2. Images inspired by the mood of the music, the composer or period of time the music was composed in. This could be a landscape image or piece of art contemporary to the time of composition and is a very common approach with classical music.
3. A more conceptual approach. This is also common in pop or rock music, or contemporary classical and jazz. You can pretty much go anywhere with this one, let the music or lyrics inspire you.
We chose a conceptual approach that would represent the 5 string players through still life images of parts of partially made string instruments and wood (see the bus video below).
The technicalities were very simple: one strobe, shoot through umbrella, a myriad of reflectors and flags. I used a shallow depth of field (f2.8) on a 50mm lens.
The post processing was also very simple as we wanted to retain a very raw natural quality: a small amount of healing out any impurities that were distracting, color correction, slight desaturation and contrast added.
We weren’t given the final dimensions of the cd so I submitted Tiff files to the record label of both a square crop and the uncropped image. The record label has the final decision on which images will be used.
An introduction to the basics of Lightroom by Brian Miller:
By James Kern
By Tammy Bogestrand – www.tammybogestrand.com
The assignment (Assignment 27) was to create a shot with a fork (or forks) for a company dealing in ”change”. Food as props were to be avoided. Other props were fine, as long as the Fork was the star.
Originally I was going to shoot the fork in front of a small mirror. I had made a quick sketch on a bit of paper (which I cannot find) with a fork in front of a square mirror looking at its reflection. I would shoot it outside, and there would be grass and clouds…according to my sketch. Due to the weather here in Denmark…I decided for a simpler shot indoors.
by Craig Ferguson www.craigfergusonimages.com
With summer coming up a lot of you are probably busy making plans to get away for a well-deserved vacation somewhere. I thought it would be useful to look at a few ways you can plan ahead of time to give yourself a greater chance of capturing some wonderful photos and great memories.It could be said that great travel photographs start long before the airplane is boarded or the camera picked up. What you do at home before you leave goes a long way to ensuring the success of your photography trip. One of the first things to decide is where to go. It sounds simple but it isn’t always. If you have family to consider, you need to choose a place that will appeal to them just as much as it does to you. What do you do when your wife wants to explore museums, daughter wants to go shopping, son wants to go scuba-diving and you want to photograph mountain landscapes? Are there any places that offer all those in the same location? (more…)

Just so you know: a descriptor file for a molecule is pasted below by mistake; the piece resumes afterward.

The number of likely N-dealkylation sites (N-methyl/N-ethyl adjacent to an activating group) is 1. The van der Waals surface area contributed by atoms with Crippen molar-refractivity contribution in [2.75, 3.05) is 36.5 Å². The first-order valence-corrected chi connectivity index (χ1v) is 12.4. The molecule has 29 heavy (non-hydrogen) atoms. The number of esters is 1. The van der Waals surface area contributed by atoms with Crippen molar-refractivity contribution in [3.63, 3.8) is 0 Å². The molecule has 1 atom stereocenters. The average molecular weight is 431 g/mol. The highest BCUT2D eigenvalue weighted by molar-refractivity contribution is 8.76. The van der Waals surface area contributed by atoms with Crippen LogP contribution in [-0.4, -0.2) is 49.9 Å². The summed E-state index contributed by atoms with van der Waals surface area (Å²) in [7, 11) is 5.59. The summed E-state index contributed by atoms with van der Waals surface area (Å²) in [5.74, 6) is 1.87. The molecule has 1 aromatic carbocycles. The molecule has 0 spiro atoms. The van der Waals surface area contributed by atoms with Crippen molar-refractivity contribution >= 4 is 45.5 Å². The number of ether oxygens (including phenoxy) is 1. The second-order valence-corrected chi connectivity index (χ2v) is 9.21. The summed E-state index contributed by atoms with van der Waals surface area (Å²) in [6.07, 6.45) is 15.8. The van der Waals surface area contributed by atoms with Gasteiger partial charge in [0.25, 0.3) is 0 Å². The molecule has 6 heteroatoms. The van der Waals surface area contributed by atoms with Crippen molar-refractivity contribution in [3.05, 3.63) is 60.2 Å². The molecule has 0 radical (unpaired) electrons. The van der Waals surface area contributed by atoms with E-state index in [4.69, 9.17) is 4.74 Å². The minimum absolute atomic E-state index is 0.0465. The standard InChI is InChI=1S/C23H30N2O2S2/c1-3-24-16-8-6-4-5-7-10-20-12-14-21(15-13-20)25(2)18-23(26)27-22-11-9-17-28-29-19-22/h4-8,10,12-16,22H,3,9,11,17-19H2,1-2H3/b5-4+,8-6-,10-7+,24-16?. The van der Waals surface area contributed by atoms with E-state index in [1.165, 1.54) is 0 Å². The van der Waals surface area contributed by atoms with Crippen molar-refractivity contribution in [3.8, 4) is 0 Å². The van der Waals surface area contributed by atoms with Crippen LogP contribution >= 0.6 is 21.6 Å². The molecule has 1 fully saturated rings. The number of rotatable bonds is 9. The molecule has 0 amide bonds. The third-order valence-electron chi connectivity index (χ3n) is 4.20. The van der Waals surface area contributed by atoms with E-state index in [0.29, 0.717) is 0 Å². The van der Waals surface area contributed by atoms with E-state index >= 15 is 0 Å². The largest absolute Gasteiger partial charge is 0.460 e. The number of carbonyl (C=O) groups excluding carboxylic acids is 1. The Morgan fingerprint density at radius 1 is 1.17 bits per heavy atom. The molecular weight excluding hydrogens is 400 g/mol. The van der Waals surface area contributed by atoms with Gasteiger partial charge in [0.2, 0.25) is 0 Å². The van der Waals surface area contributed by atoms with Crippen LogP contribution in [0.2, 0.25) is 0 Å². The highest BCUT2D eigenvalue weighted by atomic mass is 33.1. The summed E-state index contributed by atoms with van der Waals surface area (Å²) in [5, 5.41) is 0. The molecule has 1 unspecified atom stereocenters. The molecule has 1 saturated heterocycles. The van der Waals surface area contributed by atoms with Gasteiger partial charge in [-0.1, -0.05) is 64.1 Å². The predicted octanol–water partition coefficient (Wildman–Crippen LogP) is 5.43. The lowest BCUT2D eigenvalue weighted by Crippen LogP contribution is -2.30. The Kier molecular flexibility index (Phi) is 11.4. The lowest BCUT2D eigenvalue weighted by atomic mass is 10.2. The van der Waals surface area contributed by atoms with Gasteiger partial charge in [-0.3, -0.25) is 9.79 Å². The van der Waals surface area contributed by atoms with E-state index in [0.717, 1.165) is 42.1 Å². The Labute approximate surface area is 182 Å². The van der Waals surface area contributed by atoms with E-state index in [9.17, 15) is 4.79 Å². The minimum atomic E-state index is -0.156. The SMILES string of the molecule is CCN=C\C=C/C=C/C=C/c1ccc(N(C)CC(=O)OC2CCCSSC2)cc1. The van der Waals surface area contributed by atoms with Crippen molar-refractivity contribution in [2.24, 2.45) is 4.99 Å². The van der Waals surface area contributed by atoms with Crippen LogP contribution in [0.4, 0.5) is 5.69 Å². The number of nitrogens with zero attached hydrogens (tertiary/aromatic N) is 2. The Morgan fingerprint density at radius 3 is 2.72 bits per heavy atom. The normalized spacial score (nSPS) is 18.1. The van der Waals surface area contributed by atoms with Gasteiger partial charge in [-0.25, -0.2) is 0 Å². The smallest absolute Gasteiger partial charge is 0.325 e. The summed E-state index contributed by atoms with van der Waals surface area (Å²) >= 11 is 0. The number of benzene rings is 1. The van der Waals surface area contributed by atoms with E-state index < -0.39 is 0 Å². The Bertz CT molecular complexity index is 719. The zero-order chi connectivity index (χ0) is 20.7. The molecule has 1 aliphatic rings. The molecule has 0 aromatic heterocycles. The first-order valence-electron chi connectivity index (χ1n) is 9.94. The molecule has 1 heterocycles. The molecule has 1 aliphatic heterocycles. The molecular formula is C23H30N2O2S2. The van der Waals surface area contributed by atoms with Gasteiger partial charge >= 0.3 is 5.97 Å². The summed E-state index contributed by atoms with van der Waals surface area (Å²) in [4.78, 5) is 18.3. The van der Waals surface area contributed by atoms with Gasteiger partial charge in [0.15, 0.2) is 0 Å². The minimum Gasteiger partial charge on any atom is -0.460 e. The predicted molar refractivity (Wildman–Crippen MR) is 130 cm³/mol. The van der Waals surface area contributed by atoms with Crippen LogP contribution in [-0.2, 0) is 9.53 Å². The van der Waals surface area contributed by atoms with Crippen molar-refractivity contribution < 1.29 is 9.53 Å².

“A color, vertical (portrait) oriented still life image with ordinary objects, diffuse main light source, that must contain at least one flower, but the flower(s) must not be the subject of the image. The objects must be simple and not shiny (no chrome or glossy black). The objects should fit within a 20 inch by 20 inch table top space.”
Photograph some high heel shoes? How hard can that be? I immediately called my fashion-conscious daughter to provide a selection of her favourite heels. I soon realised the design and construction of shoes present a far more complex subject than I had anticipated. The intricate combination of shape, line, curves, and material pose a demanding but ultimately fascinating challenge.
Photographed January 2016
Years ago, some friends and I were messing around, experimenting if you will, with some concept photographic sketches and some writing. We got onto the idea of an extended piratical adventure and ran with it. It was all in fun, and purely expressions of art, and the art of the written word, for our own humor and amusement. For my part, I made a pirate flag out of a violin and two crossed bows. I put them on the ground just so, stood over it, and pressed the button. Bam. Done. We had a laugh over the idea, and moved on.
Every photographer needs a simple portable backdrop for portraits, headshots, product photography. If we had the budget of Annie Liebowitz then we’d all have Handpainted Oliphant Canvas Backgrounds, only the finest backdrop available to photographers. But when we’re just starting out or would rather spend the money elsewhere then a simple backdrop can be had for very little money using window shades from Ikea. Besides being inexpensive, they have a great linen fabric texture and look professional to clients. You can easily add a texture to look like a handpainted background or as I did for an 70’s yearbook inspired annual report, add a chalkboard background.
The assignment was to use one very large light source for the shot. Bring it in close, and use the magic of soft, diffused light to present the subject.
The students in the still life workshop also photographed their setups for us. They say a picture is worth a thousand words. Take a look at the photo created, and study the setup for a ‘thousand words’ on how it was done.
Cover image by Catherine Vibert.
Tutorial by James Kern